The action music is much more in-your-face and abrasive, almost becoming rock instrumentals which attempt to capture the swaggering self-confidence McCall shows in dangerous situations. The second half of “McCall’s Decision,” and cues like “On a Mission,” “Corrupt Cops,” “Making An Exception”, and “Torturing Frank”, are mostly made up of electronic percussive ideas, sub-industrial sound effects, and George Doering’s strumming electric guitars, humanized by an occasional moment when a violin, cello or a piano rises up from the depths.

The 10-minute cue “It’s All a Lie” is a little more energetic and interesting, beefing up the prominence of the ostinatos from the string section, and even trying to address the Russian heritage of the film’s main antagonists with an electronic texture that could be considered a synth approximation of a cimbalom or balalaika, but it quickly settles down into more endless pulsing and rumbling, and the brief moment of piqued interest is gone. Similarly, the conclusive finale “The Equalizer” does have a certain sense of urban cool and arrogant bravado, accompanying McCall’s final rampage of punishing payback with wicked guitar licks and some enjoyable juxtaposition, especially when Gregson-Williams sets performances of Teri’s piano and string motifs and more tinkling cimbaloms against the thrash of the rock music. It’s probably the best cue on the album.

Unfortunately, that’s really all there is to the music. It’s all very adequate in the context of the film, but it’s so generic and un-memorable, literally interchangeable with the majority of the other Fuqua and Tony Scott-style action thriller scores I listed in the second paragraph. It’s perhaps this lack of anything remotely innovative or unpredictable that’s the most disappointing thing about the score. Before I listened to the score, and before I saw the film, I knew exactly what this score would sound like, based purely on the name of the director, the name of the composer, and the genre of the film, and I was right.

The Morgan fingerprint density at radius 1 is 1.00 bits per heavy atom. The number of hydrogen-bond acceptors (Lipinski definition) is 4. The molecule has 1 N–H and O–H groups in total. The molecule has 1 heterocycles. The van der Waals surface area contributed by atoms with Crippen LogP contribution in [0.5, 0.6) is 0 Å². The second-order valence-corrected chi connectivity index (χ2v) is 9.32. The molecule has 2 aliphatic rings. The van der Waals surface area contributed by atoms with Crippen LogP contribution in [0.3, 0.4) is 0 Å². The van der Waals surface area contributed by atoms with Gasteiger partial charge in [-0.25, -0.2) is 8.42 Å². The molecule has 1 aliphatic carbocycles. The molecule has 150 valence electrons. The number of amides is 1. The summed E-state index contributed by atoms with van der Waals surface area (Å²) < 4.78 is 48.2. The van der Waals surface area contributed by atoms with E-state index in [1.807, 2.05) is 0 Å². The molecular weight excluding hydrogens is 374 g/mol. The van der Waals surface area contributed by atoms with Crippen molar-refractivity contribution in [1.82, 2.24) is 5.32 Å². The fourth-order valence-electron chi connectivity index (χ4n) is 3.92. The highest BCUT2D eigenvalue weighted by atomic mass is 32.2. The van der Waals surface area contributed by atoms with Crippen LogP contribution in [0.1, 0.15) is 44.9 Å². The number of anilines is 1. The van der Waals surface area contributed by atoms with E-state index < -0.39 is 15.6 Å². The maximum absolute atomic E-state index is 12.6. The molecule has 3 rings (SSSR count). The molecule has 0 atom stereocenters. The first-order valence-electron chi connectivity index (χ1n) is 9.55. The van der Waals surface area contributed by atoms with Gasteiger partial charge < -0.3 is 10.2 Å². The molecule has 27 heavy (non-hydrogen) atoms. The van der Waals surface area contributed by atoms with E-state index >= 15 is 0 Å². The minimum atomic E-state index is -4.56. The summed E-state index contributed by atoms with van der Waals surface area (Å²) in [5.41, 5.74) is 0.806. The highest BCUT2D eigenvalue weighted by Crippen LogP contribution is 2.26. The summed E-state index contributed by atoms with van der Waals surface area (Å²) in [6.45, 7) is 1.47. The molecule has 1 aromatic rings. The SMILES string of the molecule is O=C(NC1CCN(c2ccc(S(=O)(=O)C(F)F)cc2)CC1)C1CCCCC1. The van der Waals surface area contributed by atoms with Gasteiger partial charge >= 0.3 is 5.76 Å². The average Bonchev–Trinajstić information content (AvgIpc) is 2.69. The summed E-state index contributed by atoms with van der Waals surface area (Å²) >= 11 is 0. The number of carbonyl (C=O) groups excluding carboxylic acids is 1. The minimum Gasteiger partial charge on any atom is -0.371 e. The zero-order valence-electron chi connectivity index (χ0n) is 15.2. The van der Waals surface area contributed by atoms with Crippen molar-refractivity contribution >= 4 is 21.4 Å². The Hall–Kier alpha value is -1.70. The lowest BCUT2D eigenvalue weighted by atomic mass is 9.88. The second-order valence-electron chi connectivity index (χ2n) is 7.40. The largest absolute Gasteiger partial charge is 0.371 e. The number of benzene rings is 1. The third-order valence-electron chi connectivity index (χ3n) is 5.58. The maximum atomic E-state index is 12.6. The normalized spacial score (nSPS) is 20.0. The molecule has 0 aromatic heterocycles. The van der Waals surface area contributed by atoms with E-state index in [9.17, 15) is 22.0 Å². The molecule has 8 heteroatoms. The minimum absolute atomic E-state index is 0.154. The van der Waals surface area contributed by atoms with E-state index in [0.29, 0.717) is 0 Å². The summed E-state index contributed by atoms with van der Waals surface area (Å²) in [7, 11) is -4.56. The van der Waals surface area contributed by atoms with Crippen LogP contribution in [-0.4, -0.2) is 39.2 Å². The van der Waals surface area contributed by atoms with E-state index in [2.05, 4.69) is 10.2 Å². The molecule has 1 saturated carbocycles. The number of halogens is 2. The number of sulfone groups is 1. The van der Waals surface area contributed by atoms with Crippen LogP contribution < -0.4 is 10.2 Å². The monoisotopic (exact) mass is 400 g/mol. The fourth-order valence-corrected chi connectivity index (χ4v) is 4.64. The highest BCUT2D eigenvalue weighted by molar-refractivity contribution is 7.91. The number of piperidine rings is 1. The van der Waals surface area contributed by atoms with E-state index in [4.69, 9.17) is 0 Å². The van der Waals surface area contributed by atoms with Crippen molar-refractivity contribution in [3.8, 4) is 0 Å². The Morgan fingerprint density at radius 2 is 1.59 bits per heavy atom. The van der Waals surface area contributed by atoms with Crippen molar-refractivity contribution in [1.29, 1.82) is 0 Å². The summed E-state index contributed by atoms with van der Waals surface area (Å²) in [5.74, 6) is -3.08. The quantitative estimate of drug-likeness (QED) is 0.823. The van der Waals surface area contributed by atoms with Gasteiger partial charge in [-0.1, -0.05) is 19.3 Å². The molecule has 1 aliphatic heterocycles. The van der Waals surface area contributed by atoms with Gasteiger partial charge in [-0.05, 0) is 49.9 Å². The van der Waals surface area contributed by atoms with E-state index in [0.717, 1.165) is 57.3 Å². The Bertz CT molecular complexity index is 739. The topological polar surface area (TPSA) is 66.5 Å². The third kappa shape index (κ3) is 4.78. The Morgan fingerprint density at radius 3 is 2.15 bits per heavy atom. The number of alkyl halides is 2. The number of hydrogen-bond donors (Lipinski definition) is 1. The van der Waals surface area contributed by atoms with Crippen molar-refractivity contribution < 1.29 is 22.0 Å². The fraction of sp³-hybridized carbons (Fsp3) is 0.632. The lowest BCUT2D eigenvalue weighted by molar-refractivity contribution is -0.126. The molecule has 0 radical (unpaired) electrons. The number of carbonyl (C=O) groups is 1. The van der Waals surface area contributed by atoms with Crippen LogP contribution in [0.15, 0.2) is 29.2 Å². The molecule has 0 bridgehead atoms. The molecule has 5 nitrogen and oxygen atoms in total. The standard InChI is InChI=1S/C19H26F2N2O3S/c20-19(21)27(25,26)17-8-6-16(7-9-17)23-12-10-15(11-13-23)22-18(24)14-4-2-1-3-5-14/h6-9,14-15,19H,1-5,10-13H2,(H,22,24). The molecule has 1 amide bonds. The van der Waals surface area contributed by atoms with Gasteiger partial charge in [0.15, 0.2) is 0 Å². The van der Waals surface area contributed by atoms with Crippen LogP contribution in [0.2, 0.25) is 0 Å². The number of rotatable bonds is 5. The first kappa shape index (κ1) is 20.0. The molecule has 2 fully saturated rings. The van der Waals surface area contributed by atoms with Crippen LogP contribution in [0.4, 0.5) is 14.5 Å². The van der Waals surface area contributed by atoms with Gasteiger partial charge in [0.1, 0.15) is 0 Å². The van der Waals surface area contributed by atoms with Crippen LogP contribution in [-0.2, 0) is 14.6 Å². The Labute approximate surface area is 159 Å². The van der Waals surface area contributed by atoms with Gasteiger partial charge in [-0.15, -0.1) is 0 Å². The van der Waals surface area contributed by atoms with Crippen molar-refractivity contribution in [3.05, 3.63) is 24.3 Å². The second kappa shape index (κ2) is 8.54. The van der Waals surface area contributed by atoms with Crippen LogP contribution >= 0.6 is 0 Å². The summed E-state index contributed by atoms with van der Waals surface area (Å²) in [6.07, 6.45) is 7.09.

Fans of the original TV show will be equally disappointed to learn that Gregson-Williams makes no attempt to quote Stewart Copeland’s classic theme, which seems to me to be something of a missed opportunity, especially as Copeland’s music for the show seems to inhabit a similar sonic world as Gregson-Williams’s music for the movie. It’s also worth noting that, according to the back cover of the CD, “this album does not contain a recording by Eminem featuring Sia,” which is good to know. More albums should make this clear, just so we know.

Buy the Equalizer soundtrack from the Movie Music UK Store

Track Listing:

  • Alone (4:08)
  • Change Your World (4:07)
  • McCall’s Decision (4:08)
  • On A Mission (3:51)
  • Corrupt Cops (2:47)
  • A Quiet Voice (3:37)
  • It’s All A Lie (10:35)
  • Concerned Citizen (2:43)
  • Make An Exception (5:08)
  • Torturing Frank (3:43)
  • The Equalizer (6:39)

Running Time: 51 minutes 44 seconds

Varese Sarabande VSD-7294 (2014)

Music composed and conducted by Harry Gregson-Williams. Orchestrations by Ladd McIntosh. Featured musical soloists George Doering, Peter DiStefano, Martin Tillman, Hugh Marsh and Harry Gregson-Williams. Recorded and mixed by Brad Haehnel. Edited by Richard Whitfield. Album produced by Harry Gregson-Williams.